Regardless, I had never made a cake like this before, so it was pretty fun to figure out exactly how to do it. It just took a little planning, such as where to find her facial features, how to make the bow, etc. I decided to bake the cake in two 12" rounds; Wendy requested a light flavor, so I decided upon an orange-zested white cake. I then blew up a printed picture of Hello Kitty, laid it on top of the stacked layers, and carved her out. I filled the cake with vanilla buttercream and a thin layer of raspberry preserves, then gave Hello Kitty a crumb coat so that her final coat would be extra clean and white, like the actual character. I made her bow with the scraps from the outer edges. Because none were wide enough to form the entire bow, I had to divide it into 8 separate pieces and put it together like a puzzle, using frosting as the glue. I lightly frosted the surface of the bow and then dipped it into a bowl of sparkly pink sprinkles to meet Wendy's one request - "Can her bow be sparkly pink?" Sure, Wendy. I then gave the cake a final coat of frosting, added her licorice pinwheel whiskers, licorice disc eyes, and gummy candy nose, and then laid the bow carefully in place. Ta-da! Hello Kitty!
I suddenly got a stab of regret that the cake did not say "Happy Birthday, Zoe!" anywhere, as I feel this is usually important to children - mostly to signal ownership to other siblings that this is NOT their cake to pick at or stick their face into (ahem, Cal...). So, I piped a pink frosting "Happy Birthday Zoe!" onto the cake board. Another pang of ambition washed over, urging me to make the letters sparkly pink to match the bow. Big mistake - yet another example of me not knowing when to be done with a project. I sprinkled the pink glitter sprinkles over top, then looked at the mess and wondered how the hell I was going to get the glitter out from in between the loops, circles, and lines of the letters so that we could actually read "Happy Birthday Zoe!" again. I tried blowing but realized it was going to blow pink all over the pristine white cake sides. I tried scraping with a toothpick, then a toothpick covered with a bit of paper towel to create a wider, sweeping surface. Oh wait, don't they make things like that already, called Q-tips? Idiot. So I grabbed a few Q-tips, then figured the most effective way to get the sprinkles out of unwanted areas would be similar to how I wanted them to stay there - by sticking them with frosting. I dipped the Q-tip end in frosting, stuck some errant sprinkles, wiped them on a paper towel - and then repeated 78 more times. I got it to the best point I possibly could, wiped the foil as clean again, and then decided I was done - mostly because I now only had 15 minutes to get dressed to go to the party and was covered in pink glitter sprinkles.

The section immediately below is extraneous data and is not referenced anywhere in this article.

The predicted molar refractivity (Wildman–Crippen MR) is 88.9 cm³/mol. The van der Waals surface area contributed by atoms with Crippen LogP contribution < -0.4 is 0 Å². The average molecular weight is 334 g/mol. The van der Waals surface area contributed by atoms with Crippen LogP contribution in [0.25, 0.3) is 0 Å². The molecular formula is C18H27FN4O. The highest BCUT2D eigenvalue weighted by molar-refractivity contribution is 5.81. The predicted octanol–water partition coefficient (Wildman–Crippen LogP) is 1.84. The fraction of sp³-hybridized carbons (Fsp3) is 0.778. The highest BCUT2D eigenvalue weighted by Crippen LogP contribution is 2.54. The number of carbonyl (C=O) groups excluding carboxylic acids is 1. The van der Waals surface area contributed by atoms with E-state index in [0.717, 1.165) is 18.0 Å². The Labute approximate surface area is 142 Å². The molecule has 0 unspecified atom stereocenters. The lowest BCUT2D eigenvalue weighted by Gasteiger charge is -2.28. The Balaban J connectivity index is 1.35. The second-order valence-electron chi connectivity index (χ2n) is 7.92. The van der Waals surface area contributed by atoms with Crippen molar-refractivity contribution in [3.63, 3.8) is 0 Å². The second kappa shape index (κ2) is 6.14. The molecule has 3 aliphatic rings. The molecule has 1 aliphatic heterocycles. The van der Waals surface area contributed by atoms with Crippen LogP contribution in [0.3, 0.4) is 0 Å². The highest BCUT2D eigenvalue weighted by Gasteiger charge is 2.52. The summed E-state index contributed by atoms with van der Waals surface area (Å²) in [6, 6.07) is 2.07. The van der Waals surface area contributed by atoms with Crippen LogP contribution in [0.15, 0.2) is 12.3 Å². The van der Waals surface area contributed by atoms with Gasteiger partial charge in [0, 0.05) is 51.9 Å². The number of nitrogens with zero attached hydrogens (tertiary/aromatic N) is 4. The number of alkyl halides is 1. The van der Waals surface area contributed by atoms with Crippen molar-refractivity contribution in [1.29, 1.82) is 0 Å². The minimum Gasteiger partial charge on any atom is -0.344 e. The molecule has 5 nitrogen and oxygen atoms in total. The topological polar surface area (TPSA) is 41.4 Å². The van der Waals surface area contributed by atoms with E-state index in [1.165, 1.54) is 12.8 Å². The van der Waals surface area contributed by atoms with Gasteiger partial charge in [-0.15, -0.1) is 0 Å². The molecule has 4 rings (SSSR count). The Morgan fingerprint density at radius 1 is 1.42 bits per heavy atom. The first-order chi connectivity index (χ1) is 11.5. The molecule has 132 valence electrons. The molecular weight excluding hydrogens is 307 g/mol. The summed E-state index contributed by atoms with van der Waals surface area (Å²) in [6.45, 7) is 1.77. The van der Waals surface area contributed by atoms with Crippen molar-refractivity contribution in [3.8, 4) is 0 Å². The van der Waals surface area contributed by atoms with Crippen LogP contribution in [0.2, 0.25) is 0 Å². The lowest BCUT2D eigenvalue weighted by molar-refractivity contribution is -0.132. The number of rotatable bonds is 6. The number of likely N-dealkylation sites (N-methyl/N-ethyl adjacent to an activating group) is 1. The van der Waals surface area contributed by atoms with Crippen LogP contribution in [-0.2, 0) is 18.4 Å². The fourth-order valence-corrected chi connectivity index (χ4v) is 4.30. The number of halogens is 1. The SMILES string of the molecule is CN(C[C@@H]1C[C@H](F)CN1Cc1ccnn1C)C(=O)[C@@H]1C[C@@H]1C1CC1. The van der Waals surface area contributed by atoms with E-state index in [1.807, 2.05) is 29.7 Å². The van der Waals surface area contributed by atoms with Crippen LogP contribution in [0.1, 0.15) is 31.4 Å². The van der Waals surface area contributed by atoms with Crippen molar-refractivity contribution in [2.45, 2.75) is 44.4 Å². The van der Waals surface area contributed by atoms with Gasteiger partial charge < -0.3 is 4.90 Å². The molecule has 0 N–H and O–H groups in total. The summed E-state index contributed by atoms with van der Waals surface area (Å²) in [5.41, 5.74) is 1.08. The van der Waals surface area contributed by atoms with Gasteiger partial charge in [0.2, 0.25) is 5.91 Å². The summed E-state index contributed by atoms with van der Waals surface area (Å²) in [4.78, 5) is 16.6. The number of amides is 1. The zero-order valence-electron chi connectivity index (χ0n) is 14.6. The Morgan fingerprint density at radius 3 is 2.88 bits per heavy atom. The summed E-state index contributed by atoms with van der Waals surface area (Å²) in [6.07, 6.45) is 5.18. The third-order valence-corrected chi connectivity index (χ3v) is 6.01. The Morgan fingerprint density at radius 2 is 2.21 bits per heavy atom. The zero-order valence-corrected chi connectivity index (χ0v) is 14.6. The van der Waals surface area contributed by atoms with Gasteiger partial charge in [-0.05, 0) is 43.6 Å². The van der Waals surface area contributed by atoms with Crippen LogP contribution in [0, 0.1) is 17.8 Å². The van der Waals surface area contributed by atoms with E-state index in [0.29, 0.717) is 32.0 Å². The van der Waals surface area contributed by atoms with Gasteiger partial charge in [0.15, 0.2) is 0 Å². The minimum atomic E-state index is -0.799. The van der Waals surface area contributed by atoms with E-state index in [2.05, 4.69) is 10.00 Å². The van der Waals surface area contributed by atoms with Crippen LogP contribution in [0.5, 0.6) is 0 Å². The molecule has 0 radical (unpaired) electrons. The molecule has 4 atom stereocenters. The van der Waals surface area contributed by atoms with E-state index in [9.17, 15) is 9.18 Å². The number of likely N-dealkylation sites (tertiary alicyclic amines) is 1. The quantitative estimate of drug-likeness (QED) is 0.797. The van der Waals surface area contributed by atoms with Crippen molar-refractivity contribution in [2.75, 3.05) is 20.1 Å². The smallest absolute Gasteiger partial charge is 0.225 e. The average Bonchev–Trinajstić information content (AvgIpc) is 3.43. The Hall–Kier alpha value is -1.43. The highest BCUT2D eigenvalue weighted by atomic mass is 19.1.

Once the cake safely made the drive to Zoe's grandparents' condo and landed on the dining room table, I felt better. Hello Kitty was beautiful, and actually a lot more well done than I figured I was capable of - a similar feeling to Traci and Stephen's wedding cake. All the party-goers were similarly wowed, and Zoe made me happy when she actually knew what the cake was when it landed in front of her to blow out her candles (seriously, I may have cried if the three year-old was like, "I don't know what that is, Mommy"). Her little cousin Gus was also so impressed he asked to borrow his mommy's phone to take a picture.
The cake ceremony went something like this:
1. Wendy having a dilemma about where to place the candles so as not to mess up Hello Kitty's face. We settled on the left ear. Luckily she was only three so there weren't many candles to clutter it.
2. Zoe blowing out her candles three times. After each she would go, "Again!" Wendy said only three times since it was her third birthday. Her eighteenth should be fun...
3. Zoe grabbing the gummy nose and popping it into her mouth. After three seconds of sucking on it she decided she did not like it, and very thoughtfully placed it back in the center of the cake. Luckily it was all family so no one minded a little birthday girl slobber. That's good luck, right?
|With Daddy (Chris, left) and Auntie Laura (right).|
|The first time she blew out her candles.|
|Laura probably explaining the nose in an enticing way that made Zoe think she would like eating it.|
Zoe requested to eat the bow, so I was happy I made it entirely of cake and that it was edible. However, it had no filling and was covered in gritty sugar, but she still ate it - and didn't spit it out and put it back on the cake.
I also remembered to do what I forgot at the wedding - take a picture of the cake slice. The cake was well received, and Zoe's grandfather, who owns a cake baking company and used to own bakery industry magazines, said it had "good cell structure." I couldn't agree more (I think I know what that means?) - it was dense and moist, yet the flavor was extremely light. The raspberry provided a nice fruity contrast to the citrus in the cake, and the buttercream was silky smooth and complimented the cake nicely, rather than overpowered like sugary frostings on birthday cakes often do (such as Deerfield's character cakes). There were only about two pieces left after all was said and done, as compared to 85% of Percy that was leftover at Cal's birthday. Take that, Deerfield.
Looking forward to my next shaped cake!